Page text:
President Trump has sent a letter to public schools rescinding the “bathroom mandate” put in place by the previous administration. The move sends a clear message that privacy and safety is the top priority for our kids.

Autumn Leva, policy director at Family Policy Alliance, tells us there’s much to be grateful for in Trump’s latest action.


Tell President Trump ‘Thank You’ for Stopping the Bathroom Mandate.


There’s a huge life lesson playing out right in front of us. It’s right there in the headlines if you can see it for what it is. It involves how best to help families in need of jobs.

In his Stoplight® commentary, Stuart Shepard explains how it’s larger than the elected officials involved as individuals. It’s about their worldview, their philosophy and their approach to nation-sized problems.

This is a perfect Stoplight to share with the young people in your life, so you can talk about how government can best help families.

Do you believe that boys should have access to girls’ locker rooms, showers and bathrooms? President Obama does. His “bathroom mandate” is using Title IX federal funding to force public schools to allow just that.

 Autumn Leva, policy director for Family Policy Alliance, tells us why we’ve formed an unusual alliance to make our voice heard at the U.S. Supreme Court.

Download a copy of the amicus brief as filed with the U.S. Supreme Court.


Most moms and daughters would agree that boys in public schools do not belong in girls’ restrooms and locker rooms – and vice versa. And now the U.S. Supreme Court will decide whether common sense will prevail over President Obama’s misguided activism.

A school district in Gloucester County, Virginia, turned down a female student’s request to use the boys’ restrooms. The student says she identifies as a boy, and, under controversial new guidelines from the Department of Education, being willing to say so is all it takes.

The state chapter of the ACLU sued on behalf of the girl. A federal appeals court ruled against the school district. Recently, the nation’s highest court added the case to its list.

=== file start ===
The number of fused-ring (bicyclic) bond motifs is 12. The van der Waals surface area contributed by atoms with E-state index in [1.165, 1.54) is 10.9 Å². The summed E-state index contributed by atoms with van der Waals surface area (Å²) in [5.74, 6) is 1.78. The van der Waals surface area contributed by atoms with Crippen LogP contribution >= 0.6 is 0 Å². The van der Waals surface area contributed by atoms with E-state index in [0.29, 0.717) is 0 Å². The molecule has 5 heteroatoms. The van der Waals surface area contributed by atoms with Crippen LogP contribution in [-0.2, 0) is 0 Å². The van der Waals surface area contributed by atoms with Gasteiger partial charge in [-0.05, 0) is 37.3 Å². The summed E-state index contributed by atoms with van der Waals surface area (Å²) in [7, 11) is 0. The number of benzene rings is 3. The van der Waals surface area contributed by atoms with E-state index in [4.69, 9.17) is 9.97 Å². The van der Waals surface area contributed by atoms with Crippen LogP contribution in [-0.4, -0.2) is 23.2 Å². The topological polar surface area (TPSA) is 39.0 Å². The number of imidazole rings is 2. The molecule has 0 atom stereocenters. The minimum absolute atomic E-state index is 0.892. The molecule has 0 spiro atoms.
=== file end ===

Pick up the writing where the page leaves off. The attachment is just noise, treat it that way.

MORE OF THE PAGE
“Schools have a duty to protect the privacy and safety of all students,” according to Alliance Defending Freedom (ADF) attorney Gary McCaleb. “In light of the right to bodily privacy, federal law should not be twisted to require that a male be given access to the girls’ facilities, or a female to the boys’ facilities.”

ADF filed a brief supporting the school district on behalf of nearly 9,000 parents, students, grandparents and members of the community, as well as more than 40 state family policy councils.

2016-11-03-pa-rallyWe know it’s possible to stop the so-called bathroom mandate. A similar effort in Pennsylvania successfully was pushed back, thanks in part to the efforts of Pennsylvania Family Council. The group collected petitions, coordinated phone calls and held a public rally.

“I’m a mom of three young girls,” said Carla D’Addesi, a spokeswoman for the Defend My Privacy Coalition. “I want to make sure that my children’s expectation of privacy and their safety is not being infringed upon.”

Family Policy Alliance launched the “Ask Me First” project to equip families across America with resources to help them stand up for their moms and daughters. We encourage you to view the real-life stories, and even share your own at

In his Stoplight® commentary, Stuart Shepard explains why we already knew there would be no indictment of Hillary Clinton.